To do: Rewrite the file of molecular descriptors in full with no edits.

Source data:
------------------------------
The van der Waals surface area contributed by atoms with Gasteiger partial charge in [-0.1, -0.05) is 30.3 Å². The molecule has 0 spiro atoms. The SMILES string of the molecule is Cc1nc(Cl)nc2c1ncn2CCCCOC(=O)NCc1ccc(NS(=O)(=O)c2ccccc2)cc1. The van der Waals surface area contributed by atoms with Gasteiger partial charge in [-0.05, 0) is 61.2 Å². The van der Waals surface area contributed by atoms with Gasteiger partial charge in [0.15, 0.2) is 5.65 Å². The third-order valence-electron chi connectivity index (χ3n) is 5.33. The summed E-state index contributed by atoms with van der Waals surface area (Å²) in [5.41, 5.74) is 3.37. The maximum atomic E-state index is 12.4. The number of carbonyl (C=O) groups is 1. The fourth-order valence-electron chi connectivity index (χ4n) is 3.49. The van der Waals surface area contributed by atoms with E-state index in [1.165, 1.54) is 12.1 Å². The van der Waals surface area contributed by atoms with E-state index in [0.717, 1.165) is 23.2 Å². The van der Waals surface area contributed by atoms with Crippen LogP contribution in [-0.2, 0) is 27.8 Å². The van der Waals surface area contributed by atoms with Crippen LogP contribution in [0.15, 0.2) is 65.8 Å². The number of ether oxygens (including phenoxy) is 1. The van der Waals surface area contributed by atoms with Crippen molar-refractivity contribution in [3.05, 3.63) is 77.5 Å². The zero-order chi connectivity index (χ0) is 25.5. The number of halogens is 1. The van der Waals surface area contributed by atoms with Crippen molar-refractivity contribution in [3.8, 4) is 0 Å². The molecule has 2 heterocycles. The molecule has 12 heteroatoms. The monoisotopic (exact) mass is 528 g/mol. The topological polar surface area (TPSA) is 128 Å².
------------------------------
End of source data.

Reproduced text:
The van der Waals surface area contributed by atoms with Gasteiger partial charge in [-0.1, -0.05) is 30.3 Å². The molecule has 0 spiro atoms. The SMILES string of the molecule is Cc1nc(Cl)nc2c1ncn2CCCCOC(=O)NCc1ccc(NS(=O)(=O)c2ccccc2)cc1. The van der Waals surface area contributed by atoms with Gasteiger partial charge in [-0.05, 0) is 61.2 Å². The van der Waals surface area contributed by atoms with Gasteiger partial charge in [0.15, 0.2) is 5.65 Å². The third-order valence-electron chi connectivity index (χ3n) is 5.33. The summed E-state index contributed by atoms with van der Waals surface area (Å²) in [5.41, 5.74) is 3.37. The maximum atomic E-state index is 12.4. The number of carbonyl (C=O) groups is 1. The fourth-order valence-electron chi connectivity index (χ4n) is 3.49. The van der Waals surface area contributed by atoms with E-state index in [1.165, 1.54) is 12.1 Å². The van der Waals surface area contributed by atoms with E-state index in [0.717, 1.165) is 23.2 Å². The van der Waals surface area contributed by atoms with Crippen LogP contribution in [-0.2, 0) is 27.8 Å². The van der Waals surface area contributed by atoms with Crippen LogP contribution in [0.15, 0.2) is 65.8 Å². The number of ether oxygens (including phenoxy) is 1. The van der Waals surface area contributed by atoms with Crippen molar-refractivity contribution in [3.05, 3.63) is 77.5 Å². The zero-order chi connectivity index (χ0) is 25.5. The number of halogens is 1. The van der Waals surface area contributed by atoms with Crippen molar-refractivity contribution in [3.8, 4) is 0 Å². The molecule has 2 heterocycles. The molecule has 12 heteroatoms. The monoisotopic (exact) mass is 528 g/mol. The topological polar surface area (TPSA) is 128 Å².